Parvez spoke about “community hijacking,” and how the brand used meme culture and popular artists, like Dua Lipa, to reach younger audiences the brand knew they wanted to attract. By not taking themselves too seriously and posting cheeky, funny content that added an element of humanness to their brand, they were able to rapidly expand their online presence, which led to record-breaking revenue. 

Show up authentically, or don’t show up at all 

With so many major brands pouring in large spends to curate personalized activations that felt authentic to their organizational values, it was easy to spot who missed the mark and who spent the time and investment to truly make an impact on their audiences. Still, we left feeling more can be done, especially within the world of artists and infusing their creations. 

Fluidity shapes the impact of your activation 

The most memorable activation came on Day 1 from Audible™. In a small space, they had more than eight interactive and engaging setups for attendees to enjoy and participate in. But it never felt clunky, or thrown together. Instead, it felt fluid and intentional, and like each and every activation perfectly complemented the next or last thing you experienced. From instagrammable backdrops to personal audio experiences and a spinning DJ, there was no shortage of branding opportunities. The energy in the space was intoxicating and you could feel the energy and excitement from attendees. To experience this on Day 1 was huge for our team as it was a signal we were in the right place, motivating us to gain the most of our attendance.

No more sitting on the sidelines

Unfortunately for us Americans, we’re living in a political climate that consistently threatens basic human rights. From infringement on women’s rights to the LGBTQ+ community, our culture is as divisive and politically charged as ever before. Now, this doesn’t mean your brand has to make statements on every political issue, but it does need to showcase its values and where it stands on important matters impacting the communities and people you’re most engaged with. Not only is this crucial from an organizational and branding perspective, but it’s also a vital tool for employee retention, recruitment and internal culture building. Data is consistently showing Millennials and Gen Z have an increasing thirst for working with companies that align with their personal values. There’s just no way you can attain the best and brightest without displaying your commitment to the communities important to them. As the old saying goes, “silence speaks louder than words” so it’s important to be aware of the message you’re sending.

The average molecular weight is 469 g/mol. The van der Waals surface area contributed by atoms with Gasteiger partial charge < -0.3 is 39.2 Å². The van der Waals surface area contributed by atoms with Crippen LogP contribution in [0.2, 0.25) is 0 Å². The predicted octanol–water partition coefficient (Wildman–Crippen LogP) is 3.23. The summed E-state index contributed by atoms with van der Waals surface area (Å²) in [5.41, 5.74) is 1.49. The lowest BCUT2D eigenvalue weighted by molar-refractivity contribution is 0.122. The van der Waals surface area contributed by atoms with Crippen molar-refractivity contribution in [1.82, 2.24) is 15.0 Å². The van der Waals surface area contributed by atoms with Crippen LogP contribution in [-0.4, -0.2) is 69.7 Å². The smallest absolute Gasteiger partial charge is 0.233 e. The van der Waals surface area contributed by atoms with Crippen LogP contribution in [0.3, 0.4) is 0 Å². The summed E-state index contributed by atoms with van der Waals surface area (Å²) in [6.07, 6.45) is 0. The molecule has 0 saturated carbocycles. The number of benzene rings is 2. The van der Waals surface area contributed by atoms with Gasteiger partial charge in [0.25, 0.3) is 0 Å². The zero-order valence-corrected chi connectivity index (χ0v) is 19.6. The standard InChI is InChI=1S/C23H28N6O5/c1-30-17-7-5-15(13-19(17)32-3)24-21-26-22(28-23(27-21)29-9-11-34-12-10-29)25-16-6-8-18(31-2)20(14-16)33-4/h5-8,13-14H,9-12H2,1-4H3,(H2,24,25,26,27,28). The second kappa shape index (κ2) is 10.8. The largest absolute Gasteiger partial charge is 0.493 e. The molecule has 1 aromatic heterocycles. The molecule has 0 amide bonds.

The streets matter

While many brands poured hundreds of thousands of dollars into activations, some of the most viral and memorable campaigns took place in the streets of Austin, like Terry Crews promoting a new Idiocracy film under the guise of his character, President Camacho. Crews rode around in a Camacho-themed pickup truck, staying in character by fist-pumping and flicking off attendees as he drove by, screaming “4 MO in 2024!“ If you’re someone who grew up loving the cult-classic that became Idiocracy, this felt so on-brand and personal, and anytime Crews drove by, you’d see a flock of attendees running after the car, attempting to capture content before the moment passed.